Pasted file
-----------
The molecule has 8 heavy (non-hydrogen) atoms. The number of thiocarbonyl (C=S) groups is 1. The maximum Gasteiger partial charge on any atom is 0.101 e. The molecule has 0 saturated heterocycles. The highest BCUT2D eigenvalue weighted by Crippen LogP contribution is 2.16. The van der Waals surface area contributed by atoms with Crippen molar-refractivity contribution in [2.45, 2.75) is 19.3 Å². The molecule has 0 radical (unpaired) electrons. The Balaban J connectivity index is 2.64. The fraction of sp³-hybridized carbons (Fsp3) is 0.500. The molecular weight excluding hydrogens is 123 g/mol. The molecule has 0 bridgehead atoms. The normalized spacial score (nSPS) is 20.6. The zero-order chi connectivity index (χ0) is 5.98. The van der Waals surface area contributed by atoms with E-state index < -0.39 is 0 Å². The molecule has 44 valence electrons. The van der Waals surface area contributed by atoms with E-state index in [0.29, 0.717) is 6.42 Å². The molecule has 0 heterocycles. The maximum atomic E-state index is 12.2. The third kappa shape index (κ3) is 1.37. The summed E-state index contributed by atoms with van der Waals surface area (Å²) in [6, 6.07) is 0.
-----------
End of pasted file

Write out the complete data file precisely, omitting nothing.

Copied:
The molecule has 8 heavy (non-hydrogen) atoms. The number of thiocarbonyl (C=S) groups is 1. The maximum Gasteiger partial charge on any atom is 0.101 e. The molecule has 0 saturated heterocycles. The highest BCUT2D eigenvalue weighted by Crippen LogP contribution is 2.16. The van der Waals surface area contributed by atoms with Crippen molar-refractivity contribution in [2.45, 2.75) is 19.3 Å². The molecule has 0 radical (unpaired) electrons. The Balaban J connectivity index is 2.64. The fraction of sp³-hybridized carbons (Fsp3) is 0.500. The molecular weight excluding hydrogens is 123 g/mol. The molecule has 0 bridgehead atoms. The normalized spacial score (nSPS) is 20.6. The zero-order chi connectivity index (χ0) is 5.98. The van der Waals surface area contributed by atoms with E-state index < -0.39 is 0 Å². The molecule has 44 valence electrons. The van der Waals surface area contributed by atoms with E-state index in [0.29, 0.717) is 6.42 Å². The molecule has 0 heterocycles. The maximum atomic E-state index is 12.2. The third kappa shape index (κ3) is 1.37. The summed E-state index contributed by atoms with van der Waals surface area (Å²) in [6, 6.07) is 0.